We had the Wheatley Report, which drew attention to the grave difficulties in the teaching profession. It pointed to the fact that the Tories had done nothing about them. We had a serious position [column 752]in Glasgow, Lanarkshire and elsewhere in relation to the number of unqualified teachers in part-time education in schools in Scotland. There was the Roberts Commission. All led to the conclusion that the teaching profession was in a sorry plight because the Tories had done nothing.
They left us to tackle the problem, get the teachers trained and start building, not just new schools for raising the school leaving age but for the reorganisation on comprehensive lines. I am glad to say that there appears not to have been any interference, direct or surreptitiously, by the Secretary of State for Scotland in that direction. This is not a matter for controvery in Scotland, outside of delinquent Edinburgh.
In his anxiety to show how virtuous he is, on someone else's efforts, the Secretary of State has been rather euphoric. He should let the teachers know that he recognises that there are areas where there will be difficulties in relation to buildings and teachers as a result of this step. Only when he faces up to these problems and takes the necessary steps to overcome them will he make progress and achieve an understanding with the teaching profession. One of the weaknesses of the right hon. Gentleman is that he does not seem to understand this.
Coming to the right hon. Lady, there are 6,000 primary schools yet to be built and there is more to worry about over the state of education in England and Scotland than she pretends. Her activities have not exactly endeared her to educationists anywhere in England.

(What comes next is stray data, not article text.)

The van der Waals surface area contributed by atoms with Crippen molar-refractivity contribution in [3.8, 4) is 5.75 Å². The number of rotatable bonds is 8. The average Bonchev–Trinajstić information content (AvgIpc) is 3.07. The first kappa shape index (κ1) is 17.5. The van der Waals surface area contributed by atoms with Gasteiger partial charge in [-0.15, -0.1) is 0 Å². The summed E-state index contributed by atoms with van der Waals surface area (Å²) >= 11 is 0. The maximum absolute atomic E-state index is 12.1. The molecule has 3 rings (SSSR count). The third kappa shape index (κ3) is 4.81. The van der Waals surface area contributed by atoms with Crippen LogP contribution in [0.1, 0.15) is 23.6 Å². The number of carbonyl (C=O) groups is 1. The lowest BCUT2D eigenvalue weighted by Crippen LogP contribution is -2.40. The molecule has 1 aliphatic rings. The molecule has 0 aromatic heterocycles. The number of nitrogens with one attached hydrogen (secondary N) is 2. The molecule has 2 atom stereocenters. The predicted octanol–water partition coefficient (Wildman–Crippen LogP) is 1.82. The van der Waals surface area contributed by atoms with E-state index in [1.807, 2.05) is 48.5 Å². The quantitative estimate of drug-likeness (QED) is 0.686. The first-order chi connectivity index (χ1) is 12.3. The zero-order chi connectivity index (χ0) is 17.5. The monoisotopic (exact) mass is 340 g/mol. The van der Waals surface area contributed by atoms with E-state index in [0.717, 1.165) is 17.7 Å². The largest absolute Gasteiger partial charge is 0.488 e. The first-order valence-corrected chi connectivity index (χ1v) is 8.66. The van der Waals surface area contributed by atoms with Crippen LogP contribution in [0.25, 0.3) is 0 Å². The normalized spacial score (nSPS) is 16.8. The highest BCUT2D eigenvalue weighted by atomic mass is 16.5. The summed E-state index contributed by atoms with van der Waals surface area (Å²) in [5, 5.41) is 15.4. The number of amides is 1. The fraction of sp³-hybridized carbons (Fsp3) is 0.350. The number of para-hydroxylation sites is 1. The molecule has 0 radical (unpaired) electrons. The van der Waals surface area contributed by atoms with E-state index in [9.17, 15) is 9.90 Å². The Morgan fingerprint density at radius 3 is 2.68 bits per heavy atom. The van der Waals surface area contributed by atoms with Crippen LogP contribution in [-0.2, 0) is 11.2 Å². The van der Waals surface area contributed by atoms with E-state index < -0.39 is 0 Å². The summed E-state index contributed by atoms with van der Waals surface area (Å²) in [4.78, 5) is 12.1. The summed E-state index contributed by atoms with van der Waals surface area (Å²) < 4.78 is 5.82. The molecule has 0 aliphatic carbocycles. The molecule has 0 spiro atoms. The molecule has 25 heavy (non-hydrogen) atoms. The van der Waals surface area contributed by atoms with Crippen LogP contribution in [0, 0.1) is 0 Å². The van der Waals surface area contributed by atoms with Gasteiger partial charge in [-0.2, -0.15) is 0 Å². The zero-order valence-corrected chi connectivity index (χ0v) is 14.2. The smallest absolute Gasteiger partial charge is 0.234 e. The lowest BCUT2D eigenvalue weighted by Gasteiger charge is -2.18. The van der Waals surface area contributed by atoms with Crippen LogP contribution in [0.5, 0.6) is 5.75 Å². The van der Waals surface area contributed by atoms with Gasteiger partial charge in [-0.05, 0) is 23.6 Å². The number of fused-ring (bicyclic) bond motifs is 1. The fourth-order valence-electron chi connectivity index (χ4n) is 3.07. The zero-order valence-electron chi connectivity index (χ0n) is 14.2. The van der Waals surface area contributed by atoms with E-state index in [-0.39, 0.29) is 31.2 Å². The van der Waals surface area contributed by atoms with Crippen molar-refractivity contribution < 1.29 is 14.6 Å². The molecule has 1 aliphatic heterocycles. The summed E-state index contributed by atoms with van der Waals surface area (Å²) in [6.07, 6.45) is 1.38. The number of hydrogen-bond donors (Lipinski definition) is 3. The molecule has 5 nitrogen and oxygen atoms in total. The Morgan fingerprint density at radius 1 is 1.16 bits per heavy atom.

It is no good the right hon. Lady trying to ride off our criticisms by the use of the word “distortion.” She did not even begin to reply to what was said about the youth service. I am the National President of the Boys' Brigade, a distinction I share with Cliff Richard. I know exactly how valuable are the boys' clubs, scouts and so on and I hope that the right hon. Lady will change her attitude towards them. She should not allow these activities to die.
The amount of work that is done by the voluntary services in this connection is tremendous. Those who undertake this work face great difficulties, so much so that they merit the fullest support from the right hon. Lady as well as the Secretary of State for Scotland in what they [column 753]are trying to achieve. They are not getting that assistance and that was implicit in the letter from Lord Alport from the Association of Boys Clubs. I hope that we shall get a more responsible answer from the right hon. Gentleman.